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Heritage is all the things that make up Australia’s identity—our spirit and ingenuity, our historic buildings, and our unique, living landscapes. Our heritage is a legacy from our past, a living, integral part of life today, and the stories and places we pass on to future generations. (DoEE n.d.[a])
Australia’s heritage is an important element of the environment. Our land and surrounding waters feature extraordinary geodiversity, unique ecosystems and profound cultural traditions that extend back thousands of years. Layered across these ancient landscapes and seascapes is the evidence of these traditions and of more than 2 centuries of colonial and postcolonial history—young in global terms, but a vital part of our culture.
Australia’s heritage comprises both natural and cultural places with tangible (physical) and intangible (associated) attributes that have intergenerational value—places that we have inherited and will pass on to future generations. Although this report focuses on places with natural or cultural values, Australia’s heritage is multidimensional, and includes movable items and intangible elements such as stories and memories.
For many Australians, particularly those from Indigenous backgrounds, the divide between nature and culture is artificial because the environment is perceived as one interlinked, complex cultural landscape, created and lived in by ancestors and the contemporary community. This report recognises this complex relationship, but considers heritage in accordance with national listing and identification processes (see Box HER1), which divide heritage according to ‘natural’, ‘Indigenous’ and ‘historic’ domains (Australian Government 2015a). This approach is consistent with the SoE 2011 'Heritage' chapter, thereby allowing comparison between 2011 and 2016.
SoE 2016 adopts a national perspective. However, assessing the state of the nation’s heritage also demands an understanding of state and territory, and local heritage, because it may be critical to community identity. At the national level, heritage overlaps with other environmental components—such as air, biodiversity, the land, inland waters, marine environments, Antarctica or urban areas—which are covered in other SoE 2016 reports and documents.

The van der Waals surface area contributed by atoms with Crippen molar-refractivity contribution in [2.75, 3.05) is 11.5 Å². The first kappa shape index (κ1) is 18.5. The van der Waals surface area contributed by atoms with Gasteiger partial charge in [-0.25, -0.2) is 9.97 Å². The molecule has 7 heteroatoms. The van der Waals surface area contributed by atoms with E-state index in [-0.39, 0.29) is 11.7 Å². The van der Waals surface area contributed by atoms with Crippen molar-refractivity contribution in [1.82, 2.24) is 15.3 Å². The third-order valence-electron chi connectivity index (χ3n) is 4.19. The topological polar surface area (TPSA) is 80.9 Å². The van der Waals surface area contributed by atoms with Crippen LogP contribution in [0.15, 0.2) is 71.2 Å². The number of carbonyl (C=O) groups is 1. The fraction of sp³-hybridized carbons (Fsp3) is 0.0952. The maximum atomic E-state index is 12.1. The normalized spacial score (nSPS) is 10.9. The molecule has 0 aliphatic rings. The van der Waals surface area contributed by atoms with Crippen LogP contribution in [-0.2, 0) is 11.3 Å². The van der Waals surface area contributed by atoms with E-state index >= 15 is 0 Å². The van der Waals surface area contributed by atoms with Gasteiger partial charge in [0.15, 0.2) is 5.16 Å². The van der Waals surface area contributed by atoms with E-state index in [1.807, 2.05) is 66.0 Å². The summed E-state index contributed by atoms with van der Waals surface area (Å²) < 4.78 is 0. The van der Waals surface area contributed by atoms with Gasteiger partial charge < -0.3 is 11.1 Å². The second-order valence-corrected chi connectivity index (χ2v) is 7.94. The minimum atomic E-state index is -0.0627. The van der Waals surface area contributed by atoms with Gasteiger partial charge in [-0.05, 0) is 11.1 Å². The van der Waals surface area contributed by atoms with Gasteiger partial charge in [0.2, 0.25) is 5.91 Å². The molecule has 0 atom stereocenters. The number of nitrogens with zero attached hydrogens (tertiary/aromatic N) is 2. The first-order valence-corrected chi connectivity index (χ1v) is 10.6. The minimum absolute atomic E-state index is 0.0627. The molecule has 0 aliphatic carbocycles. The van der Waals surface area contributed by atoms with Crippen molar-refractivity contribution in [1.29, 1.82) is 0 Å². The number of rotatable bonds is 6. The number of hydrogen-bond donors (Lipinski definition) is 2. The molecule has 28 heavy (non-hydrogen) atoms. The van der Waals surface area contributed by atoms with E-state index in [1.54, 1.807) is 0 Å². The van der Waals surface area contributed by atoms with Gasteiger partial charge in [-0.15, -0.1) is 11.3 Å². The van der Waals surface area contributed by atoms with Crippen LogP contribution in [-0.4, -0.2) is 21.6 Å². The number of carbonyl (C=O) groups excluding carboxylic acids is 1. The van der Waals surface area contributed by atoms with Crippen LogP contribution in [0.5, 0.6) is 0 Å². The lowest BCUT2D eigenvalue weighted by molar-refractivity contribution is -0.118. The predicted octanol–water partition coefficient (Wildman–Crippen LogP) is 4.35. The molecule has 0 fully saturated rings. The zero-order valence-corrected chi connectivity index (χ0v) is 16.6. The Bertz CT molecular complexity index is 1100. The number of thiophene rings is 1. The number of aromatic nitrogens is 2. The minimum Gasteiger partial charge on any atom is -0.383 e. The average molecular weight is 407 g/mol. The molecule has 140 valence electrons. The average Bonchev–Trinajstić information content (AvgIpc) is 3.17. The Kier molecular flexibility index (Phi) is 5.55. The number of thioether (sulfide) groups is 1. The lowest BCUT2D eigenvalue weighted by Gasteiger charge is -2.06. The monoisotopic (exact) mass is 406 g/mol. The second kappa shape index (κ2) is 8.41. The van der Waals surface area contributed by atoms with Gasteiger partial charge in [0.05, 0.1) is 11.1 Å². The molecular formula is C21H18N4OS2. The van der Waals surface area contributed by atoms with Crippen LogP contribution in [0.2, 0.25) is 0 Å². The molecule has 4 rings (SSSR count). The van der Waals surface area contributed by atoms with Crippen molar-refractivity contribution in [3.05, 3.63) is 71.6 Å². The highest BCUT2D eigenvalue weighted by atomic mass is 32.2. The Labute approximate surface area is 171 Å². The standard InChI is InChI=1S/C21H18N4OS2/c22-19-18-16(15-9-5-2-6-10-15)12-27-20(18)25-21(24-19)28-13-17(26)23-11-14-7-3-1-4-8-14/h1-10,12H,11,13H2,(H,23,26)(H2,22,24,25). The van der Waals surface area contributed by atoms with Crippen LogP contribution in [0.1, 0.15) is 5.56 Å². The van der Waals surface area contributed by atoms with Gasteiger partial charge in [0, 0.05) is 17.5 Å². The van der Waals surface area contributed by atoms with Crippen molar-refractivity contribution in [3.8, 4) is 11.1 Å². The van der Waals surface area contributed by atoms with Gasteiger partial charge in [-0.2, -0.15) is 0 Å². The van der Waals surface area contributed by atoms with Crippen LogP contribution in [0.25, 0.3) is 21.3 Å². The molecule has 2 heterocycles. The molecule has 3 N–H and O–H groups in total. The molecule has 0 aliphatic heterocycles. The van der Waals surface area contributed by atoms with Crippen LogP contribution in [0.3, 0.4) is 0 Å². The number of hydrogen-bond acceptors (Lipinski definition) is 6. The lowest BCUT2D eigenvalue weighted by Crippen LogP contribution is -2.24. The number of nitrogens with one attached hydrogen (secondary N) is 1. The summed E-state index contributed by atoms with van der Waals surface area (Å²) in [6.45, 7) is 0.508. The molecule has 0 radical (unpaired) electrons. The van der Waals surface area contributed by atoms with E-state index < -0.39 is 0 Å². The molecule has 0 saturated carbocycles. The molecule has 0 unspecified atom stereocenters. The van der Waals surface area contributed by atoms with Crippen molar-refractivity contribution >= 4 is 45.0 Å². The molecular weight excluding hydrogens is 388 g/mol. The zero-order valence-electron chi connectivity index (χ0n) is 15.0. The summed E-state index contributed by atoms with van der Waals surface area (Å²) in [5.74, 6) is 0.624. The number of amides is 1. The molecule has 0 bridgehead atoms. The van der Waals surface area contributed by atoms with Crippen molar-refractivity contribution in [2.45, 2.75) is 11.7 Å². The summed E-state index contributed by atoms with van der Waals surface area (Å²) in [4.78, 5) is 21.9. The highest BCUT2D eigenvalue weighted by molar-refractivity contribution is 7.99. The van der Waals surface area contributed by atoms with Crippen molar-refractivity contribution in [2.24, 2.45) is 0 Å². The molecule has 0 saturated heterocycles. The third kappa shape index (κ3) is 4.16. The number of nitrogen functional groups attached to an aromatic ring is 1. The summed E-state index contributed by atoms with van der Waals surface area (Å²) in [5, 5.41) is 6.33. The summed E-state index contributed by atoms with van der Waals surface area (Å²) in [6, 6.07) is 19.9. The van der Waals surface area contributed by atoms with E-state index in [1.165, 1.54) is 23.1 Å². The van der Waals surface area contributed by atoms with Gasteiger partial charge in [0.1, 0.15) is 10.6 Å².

Infographic explaining that heritage is an important part of our environment and a shared responsibility. Heritage can have natural, Indigenous and/or historic values related to social or spiritual significance, science research, aesthetic or creative qualities, and education and tourism. Everyone has a role in looking after our heritage.
DoEE (Australian Government Department of the Environment and Energy) (n.d.[a]). Heritage, DoEE, Canberra, accessed June 2016. http://www.environment.gov.au/heritage
Australian Government (2015b). Our north, our future: white paper on developing northern Australia, Australian Government, Canberra. http://northernaustralia.gov.au/sites/prod.office-northern-australia.gov.au/files/files/NAWP-FullReport.pdf
Identifying and protecting heritage places is fundamental to ensuring that they are appropriately conserved, celebrated and passed on to future generations. The reasons to consider heritage as a discrete part of the environment and to list heritage places include:
Natural heritage places are definable locations or areas of land and sea that can be identified and defined as heritage values by applying assessment criteria such as those used to assess places for the National Heritage List.
Mackay R (2016). Heritage: Introduction. In: Australia state of the environment 2016, Australian Government Department of the Environment and Energy, Canberra, https://soe.environment.gov.au/theme/heritage/framework/introduction?year=96, DOI 10.4226/94/58b658bbe13a0
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What is a framework?
The SoE framework is the underlying structure used across all themes to assess the environment. It builds on an internationally accepted framework for SoE reporting—the DPSIR (drivers-pressures-state-impact-response) framework but also includes discussions on resilience, emerging risks and environmental outlooks.
Australia State of the Environment 2016 has been prepared by independent experts using the best available information to support assessments of environmental condition, pressures, management effectiveness, resilience, risks and outlook.
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We, the authors, acknowledge the traditional owners of Country throughout Australia and their continuing connection to land, sea and community; we pay respect to them and their cultures and to their elders both past and present.